As 12 a.m. Friday arrived, phone calls were phoned, text messages were texted, tweets were tweeted and emails were emailed.
The hands doing all that work belonged to Division I men's basketball coaches. The handcuffs were off.
Beginning Friday, the NCAA permanently lifted restrictions determining the number of calls, texts and social media private messages that coaches can send to recruits who have completed their sophomore year of high school.
All across the country, coaches burst into a tizzy.
That is, except Tennessee's Cuonzo Martin.
"I'm usually in bed by midnight," Martin said Friday morning.
Well before bells tolled at 12 a.m., Martin told targeted recruits that he would not, in fact, be calling them at midnight.
"I told those guys I'd call them in the morning," said Martin, who has four available scholarships for the 2012-13 season and one verbal commitment.
"Parameters," he said plainly. "It was understood. The key guys know what's going on. I'm not looking to wake anyone up at midnight just to give them a call."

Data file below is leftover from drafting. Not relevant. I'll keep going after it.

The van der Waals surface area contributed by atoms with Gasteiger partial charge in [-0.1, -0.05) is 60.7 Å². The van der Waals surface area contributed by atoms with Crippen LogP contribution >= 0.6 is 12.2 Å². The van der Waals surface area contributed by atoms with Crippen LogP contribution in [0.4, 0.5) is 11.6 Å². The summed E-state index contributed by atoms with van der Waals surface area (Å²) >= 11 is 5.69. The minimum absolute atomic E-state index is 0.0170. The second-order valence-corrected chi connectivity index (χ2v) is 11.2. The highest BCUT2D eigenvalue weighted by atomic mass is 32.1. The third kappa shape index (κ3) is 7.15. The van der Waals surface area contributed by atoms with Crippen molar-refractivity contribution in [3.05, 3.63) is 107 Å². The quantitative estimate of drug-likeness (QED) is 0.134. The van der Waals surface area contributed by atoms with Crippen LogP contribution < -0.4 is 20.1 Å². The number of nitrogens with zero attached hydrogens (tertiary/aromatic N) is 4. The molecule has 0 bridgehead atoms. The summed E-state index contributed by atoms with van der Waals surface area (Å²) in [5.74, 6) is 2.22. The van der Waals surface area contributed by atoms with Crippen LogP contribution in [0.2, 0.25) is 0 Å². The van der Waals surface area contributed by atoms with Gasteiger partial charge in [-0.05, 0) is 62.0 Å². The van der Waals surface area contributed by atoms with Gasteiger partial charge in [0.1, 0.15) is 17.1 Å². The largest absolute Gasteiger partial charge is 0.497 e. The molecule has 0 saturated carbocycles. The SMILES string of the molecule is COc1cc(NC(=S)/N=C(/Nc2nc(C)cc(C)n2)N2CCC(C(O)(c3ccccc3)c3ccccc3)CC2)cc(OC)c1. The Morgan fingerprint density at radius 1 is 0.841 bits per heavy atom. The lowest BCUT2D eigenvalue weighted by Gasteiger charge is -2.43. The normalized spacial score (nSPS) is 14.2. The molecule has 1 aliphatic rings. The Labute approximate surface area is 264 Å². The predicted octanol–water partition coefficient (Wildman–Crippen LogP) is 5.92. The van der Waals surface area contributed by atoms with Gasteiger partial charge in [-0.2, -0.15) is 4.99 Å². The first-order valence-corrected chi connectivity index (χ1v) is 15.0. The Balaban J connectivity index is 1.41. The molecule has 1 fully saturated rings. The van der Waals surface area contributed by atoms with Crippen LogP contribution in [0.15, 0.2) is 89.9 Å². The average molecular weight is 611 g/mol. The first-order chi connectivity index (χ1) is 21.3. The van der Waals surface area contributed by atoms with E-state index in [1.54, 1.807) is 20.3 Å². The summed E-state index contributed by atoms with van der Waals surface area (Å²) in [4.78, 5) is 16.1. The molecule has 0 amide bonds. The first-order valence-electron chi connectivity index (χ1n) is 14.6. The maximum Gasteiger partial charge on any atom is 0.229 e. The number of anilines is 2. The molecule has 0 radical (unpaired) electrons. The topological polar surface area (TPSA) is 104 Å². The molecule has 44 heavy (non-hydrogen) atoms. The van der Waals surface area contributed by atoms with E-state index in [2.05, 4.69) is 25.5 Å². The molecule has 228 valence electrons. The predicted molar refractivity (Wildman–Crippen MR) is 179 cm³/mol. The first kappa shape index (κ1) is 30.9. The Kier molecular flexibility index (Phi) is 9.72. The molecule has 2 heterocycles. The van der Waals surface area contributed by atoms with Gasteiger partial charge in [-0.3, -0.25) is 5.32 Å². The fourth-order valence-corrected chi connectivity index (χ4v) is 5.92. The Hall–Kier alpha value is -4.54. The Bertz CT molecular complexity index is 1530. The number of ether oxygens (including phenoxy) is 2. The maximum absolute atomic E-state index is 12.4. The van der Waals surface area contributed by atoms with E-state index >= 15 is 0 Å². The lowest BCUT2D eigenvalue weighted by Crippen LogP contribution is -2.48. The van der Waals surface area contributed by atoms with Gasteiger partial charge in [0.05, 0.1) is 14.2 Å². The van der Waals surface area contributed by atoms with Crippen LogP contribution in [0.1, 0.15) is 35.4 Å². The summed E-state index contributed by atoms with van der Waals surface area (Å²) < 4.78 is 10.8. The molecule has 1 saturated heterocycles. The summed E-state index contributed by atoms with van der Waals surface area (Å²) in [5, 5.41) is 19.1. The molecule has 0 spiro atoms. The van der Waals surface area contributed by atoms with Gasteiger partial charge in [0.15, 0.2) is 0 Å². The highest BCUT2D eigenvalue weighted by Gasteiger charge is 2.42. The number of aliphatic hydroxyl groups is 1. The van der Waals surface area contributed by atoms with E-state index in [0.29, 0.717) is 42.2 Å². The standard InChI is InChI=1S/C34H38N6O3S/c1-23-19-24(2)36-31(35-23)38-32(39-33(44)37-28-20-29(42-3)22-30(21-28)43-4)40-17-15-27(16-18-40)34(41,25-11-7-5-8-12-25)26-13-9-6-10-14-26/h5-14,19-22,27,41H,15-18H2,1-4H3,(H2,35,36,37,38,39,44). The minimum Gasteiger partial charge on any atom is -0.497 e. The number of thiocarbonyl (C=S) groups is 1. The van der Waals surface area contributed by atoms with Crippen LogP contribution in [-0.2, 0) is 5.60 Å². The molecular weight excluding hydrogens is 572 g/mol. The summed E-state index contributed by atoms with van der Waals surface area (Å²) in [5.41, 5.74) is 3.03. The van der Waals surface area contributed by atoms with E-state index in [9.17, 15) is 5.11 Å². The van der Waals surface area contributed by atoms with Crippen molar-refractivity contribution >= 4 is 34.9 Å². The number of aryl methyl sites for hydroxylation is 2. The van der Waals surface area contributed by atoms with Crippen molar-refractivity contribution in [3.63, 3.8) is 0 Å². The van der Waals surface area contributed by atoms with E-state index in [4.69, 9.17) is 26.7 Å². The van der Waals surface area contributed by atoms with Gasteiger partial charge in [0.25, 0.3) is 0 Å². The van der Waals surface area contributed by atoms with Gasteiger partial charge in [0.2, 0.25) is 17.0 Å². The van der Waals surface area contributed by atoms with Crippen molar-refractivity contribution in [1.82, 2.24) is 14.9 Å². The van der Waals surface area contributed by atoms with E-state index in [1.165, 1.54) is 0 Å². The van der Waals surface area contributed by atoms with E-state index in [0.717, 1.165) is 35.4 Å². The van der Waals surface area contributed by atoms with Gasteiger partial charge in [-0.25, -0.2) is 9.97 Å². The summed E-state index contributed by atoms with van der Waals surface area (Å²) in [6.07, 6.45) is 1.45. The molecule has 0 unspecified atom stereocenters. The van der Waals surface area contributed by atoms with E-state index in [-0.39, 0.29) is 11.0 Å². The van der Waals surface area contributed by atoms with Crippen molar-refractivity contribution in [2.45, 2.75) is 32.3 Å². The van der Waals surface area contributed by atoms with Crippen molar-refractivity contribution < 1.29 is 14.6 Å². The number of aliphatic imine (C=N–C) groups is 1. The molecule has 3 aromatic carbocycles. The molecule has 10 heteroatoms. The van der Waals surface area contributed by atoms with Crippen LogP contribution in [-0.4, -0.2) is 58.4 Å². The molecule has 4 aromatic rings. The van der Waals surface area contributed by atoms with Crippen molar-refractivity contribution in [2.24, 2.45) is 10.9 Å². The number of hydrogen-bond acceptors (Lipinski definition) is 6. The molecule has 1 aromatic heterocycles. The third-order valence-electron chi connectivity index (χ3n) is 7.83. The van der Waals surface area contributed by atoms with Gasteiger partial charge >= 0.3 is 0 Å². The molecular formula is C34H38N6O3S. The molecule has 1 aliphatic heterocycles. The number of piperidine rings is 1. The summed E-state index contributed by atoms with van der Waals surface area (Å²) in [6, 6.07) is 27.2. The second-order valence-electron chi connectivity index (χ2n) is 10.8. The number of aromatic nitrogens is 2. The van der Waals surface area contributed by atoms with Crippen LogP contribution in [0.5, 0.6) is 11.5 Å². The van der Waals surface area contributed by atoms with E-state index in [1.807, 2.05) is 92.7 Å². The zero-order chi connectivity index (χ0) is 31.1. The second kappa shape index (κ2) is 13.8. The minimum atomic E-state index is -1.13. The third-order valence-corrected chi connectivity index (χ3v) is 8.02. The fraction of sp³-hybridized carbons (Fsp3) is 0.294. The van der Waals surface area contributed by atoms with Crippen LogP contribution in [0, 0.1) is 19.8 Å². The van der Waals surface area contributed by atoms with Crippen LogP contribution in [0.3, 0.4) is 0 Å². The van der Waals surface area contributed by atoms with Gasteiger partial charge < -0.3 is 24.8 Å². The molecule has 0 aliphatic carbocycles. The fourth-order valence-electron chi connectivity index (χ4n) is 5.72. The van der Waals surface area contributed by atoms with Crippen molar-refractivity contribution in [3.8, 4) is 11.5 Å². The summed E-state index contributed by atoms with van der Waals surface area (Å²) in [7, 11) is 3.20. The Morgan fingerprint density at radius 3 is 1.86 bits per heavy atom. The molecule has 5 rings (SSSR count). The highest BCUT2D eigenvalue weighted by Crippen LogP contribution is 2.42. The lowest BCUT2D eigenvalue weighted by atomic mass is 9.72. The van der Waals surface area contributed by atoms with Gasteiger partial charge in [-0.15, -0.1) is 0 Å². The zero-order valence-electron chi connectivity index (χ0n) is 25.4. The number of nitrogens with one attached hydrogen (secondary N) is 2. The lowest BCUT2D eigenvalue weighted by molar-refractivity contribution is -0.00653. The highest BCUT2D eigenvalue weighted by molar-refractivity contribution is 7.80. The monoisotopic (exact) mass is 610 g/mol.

The deregulation of calling and messaging was adopted by the Division I Board of Directors last October to help coaches build relationships with recruits and eliminate the countless routes used to snake around the old setup.
What Martin looks forward to the most is the elimination of tediously counting every call and text made to recruits. He said, however, the newfound freedom doesn't mean a free-for-all is imminent.
"With the key guys that we've been recruiting, we talk about setting parameters from the standpoint of saying, 'I'm accepting calls on Wednesday night and Sunday nights,' or whatever the case may be," Martin said. "You've got to set those parameters so everybody is on the same page. That way no one is getting bombarded."
In Martin's opinion, coaches need to tread lightly with the NCAA's restrictions lifted. The flexibility and breathing room is useful, but could lead some to become overbearing.
"How much is too much?" he asked rhetorically. "There are some cases where you're going to turn off a lot of players and then there are others who will like it. It will depend on who you're recruiting. It's a very delicate thing because you don't want to overdo it, but you don't want to not do your job."
Brendan F. Quinn covers Tennessee men's basketball. Follow him at http://twitter.com/BFQuinn